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Tennessee lawmakers juggle funding equity in governor’s road plan

Middle Tennessee has the greatest number of road miles and highest population of the state’s four quadrants, yet will get the least amount of funding in a proposed transportation plan.
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Lawrence Sawyer
Middle Tennessee has the greatest number of road miles and highest population of the state’s four quadrants, yet will get the least amount of funding in a proposed transportation plan.

The Tennessee Department of Transportation is defending a $3 billion proposal to fund projects across the state even though the money is split unevenly per capita, potentially shortchanging the most populated area of Nashville and Middle Tennessee.

Transportation Commissioner Butch Eley says the proposal is meant as a “guide,” and he notes that every region needs more money than is being proposed in the governor’s budget.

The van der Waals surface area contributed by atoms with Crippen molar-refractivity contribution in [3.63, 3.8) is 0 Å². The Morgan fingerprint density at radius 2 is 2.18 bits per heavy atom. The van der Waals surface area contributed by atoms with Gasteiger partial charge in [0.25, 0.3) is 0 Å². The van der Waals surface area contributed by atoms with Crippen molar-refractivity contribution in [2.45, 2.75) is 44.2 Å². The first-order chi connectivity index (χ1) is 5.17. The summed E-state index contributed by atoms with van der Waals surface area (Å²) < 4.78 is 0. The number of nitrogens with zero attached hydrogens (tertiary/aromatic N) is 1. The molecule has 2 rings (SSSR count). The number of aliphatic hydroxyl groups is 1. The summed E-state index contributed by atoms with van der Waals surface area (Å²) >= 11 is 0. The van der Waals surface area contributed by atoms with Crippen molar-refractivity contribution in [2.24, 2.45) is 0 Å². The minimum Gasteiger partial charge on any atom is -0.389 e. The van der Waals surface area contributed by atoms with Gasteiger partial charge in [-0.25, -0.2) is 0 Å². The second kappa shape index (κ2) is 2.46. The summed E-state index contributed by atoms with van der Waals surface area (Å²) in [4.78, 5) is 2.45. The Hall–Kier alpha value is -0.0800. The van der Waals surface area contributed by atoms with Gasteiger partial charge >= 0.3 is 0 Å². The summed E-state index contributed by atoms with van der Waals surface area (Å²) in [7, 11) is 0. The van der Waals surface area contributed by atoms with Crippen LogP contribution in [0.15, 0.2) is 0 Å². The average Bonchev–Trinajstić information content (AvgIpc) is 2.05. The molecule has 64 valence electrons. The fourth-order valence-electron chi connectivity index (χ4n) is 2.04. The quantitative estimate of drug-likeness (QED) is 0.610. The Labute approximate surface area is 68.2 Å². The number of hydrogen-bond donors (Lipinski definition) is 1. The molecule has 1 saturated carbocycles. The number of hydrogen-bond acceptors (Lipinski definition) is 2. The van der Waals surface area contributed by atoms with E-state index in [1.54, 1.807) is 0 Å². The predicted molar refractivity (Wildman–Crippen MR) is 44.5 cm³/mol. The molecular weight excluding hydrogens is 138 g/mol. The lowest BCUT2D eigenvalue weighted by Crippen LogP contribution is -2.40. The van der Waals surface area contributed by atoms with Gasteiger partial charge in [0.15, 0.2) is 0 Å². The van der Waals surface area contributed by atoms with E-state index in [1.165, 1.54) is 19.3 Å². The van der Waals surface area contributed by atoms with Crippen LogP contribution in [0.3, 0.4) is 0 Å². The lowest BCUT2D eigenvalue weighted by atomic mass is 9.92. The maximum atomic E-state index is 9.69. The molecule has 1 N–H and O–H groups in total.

“This just allows us to make sure we ensure that every Tennessean, all parts of the state participate in these dollars,” Eley says.

Each of four quadrants is to receive $750 million under Gov. Bill Lee’s proposal. In addition, counties and cities are to split another $300 million through grants for road projects.

Butch Eley, Commissioner of the Tennessee Department of Transportation
Tennessee Department of Transportation
Butch Eley, Commissioner of the Tennessee Department of Transportation

Skeptics, including Democratic state Rep. Jason Powell of Nashville, say the money needs to be doled out differently. Otherwise, Nashville will be “short-changed.”

“I do not like the way the money is divided in these regions, and I don’t think it’s done equitably,” says Powell, a member of the House Transportation Committee.